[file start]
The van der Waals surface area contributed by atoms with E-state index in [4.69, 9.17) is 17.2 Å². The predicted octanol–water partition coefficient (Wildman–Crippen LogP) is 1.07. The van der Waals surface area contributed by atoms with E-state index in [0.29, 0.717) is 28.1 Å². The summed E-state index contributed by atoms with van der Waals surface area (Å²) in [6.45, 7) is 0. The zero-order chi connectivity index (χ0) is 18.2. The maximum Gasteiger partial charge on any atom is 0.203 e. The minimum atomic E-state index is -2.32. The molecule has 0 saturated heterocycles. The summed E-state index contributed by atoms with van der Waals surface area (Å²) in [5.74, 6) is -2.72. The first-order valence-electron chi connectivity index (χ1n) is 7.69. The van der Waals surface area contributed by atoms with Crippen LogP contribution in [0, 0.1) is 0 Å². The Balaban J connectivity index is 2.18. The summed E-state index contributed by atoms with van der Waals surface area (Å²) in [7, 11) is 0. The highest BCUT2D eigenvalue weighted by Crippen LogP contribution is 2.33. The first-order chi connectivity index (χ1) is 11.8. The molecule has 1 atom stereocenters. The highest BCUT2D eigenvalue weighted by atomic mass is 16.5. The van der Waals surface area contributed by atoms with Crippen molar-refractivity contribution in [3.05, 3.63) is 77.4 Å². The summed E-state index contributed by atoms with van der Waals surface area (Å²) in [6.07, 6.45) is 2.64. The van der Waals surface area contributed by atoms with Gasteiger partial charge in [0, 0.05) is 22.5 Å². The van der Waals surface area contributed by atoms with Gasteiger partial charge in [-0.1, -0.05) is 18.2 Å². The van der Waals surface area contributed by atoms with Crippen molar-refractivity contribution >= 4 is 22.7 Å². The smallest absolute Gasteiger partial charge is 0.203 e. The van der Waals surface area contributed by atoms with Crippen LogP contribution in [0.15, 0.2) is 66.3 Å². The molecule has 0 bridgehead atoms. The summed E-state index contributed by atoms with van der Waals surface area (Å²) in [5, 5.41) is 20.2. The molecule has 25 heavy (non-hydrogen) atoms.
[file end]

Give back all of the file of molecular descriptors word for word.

The van der Waals surface area contributed by atoms with E-state index in [4.69, 9.17) is 17.2 Å². The predicted octanol–water partition coefficient (Wildman–Crippen LogP) is 1.07. The van der Waals surface area contributed by atoms with E-state index in [0.29, 0.717) is 28.1 Å². The summed E-state index contributed by atoms with van der Waals surface area (Å²) in [6.45, 7) is 0. The zero-order chi connectivity index (χ0) is 18.2. The maximum Gasteiger partial charge on any atom is 0.203 e. The minimum atomic E-state index is -2.32. The molecule has 0 saturated heterocycles. The summed E-state index contributed by atoms with van der Waals surface area (Å²) in [5.74, 6) is -2.72. The first-order valence-electron chi connectivity index (χ1n) is 7.69. The van der Waals surface area contributed by atoms with Crippen LogP contribution in [0, 0.1) is 0 Å². The Balaban J connectivity index is 2.18. The summed E-state index contributed by atoms with van der Waals surface area (Å²) in [7, 11) is 0. The highest BCUT2D eigenvalue weighted by Crippen LogP contribution is 2.33. The first-order chi connectivity index (χ1) is 11.8. The molecule has 1 atom stereocenters. The highest BCUT2D eigenvalue weighted by atomic mass is 16.5. The van der Waals surface area contributed by atoms with Crippen molar-refractivity contribution in [3.05, 3.63) is 77.4 Å². The summed E-state index contributed by atoms with van der Waals surface area (Å²) in [6.07, 6.45) is 2.64. The van der Waals surface area contributed by atoms with Gasteiger partial charge in [0, 0.05) is 22.5 Å². The van der Waals surface area contributed by atoms with Gasteiger partial charge in [-0.1, -0.05) is 18.2 Å². The van der Waals surface area contributed by atoms with Crippen molar-refractivity contribution >= 4 is 22.7 Å². The smallest absolute Gasteiger partial charge is 0.203 e. The van der Waals surface area contributed by atoms with Crippen LogP contribution in [0.15, 0.2) is 66.3 Å². The molecule has 0 bridgehead atoms. The summed E-state index contributed by atoms with van der Waals surface area (Å²) in [5, 5.41) is 20.2. The molecule has 25 heavy (non-hydrogen) atoms.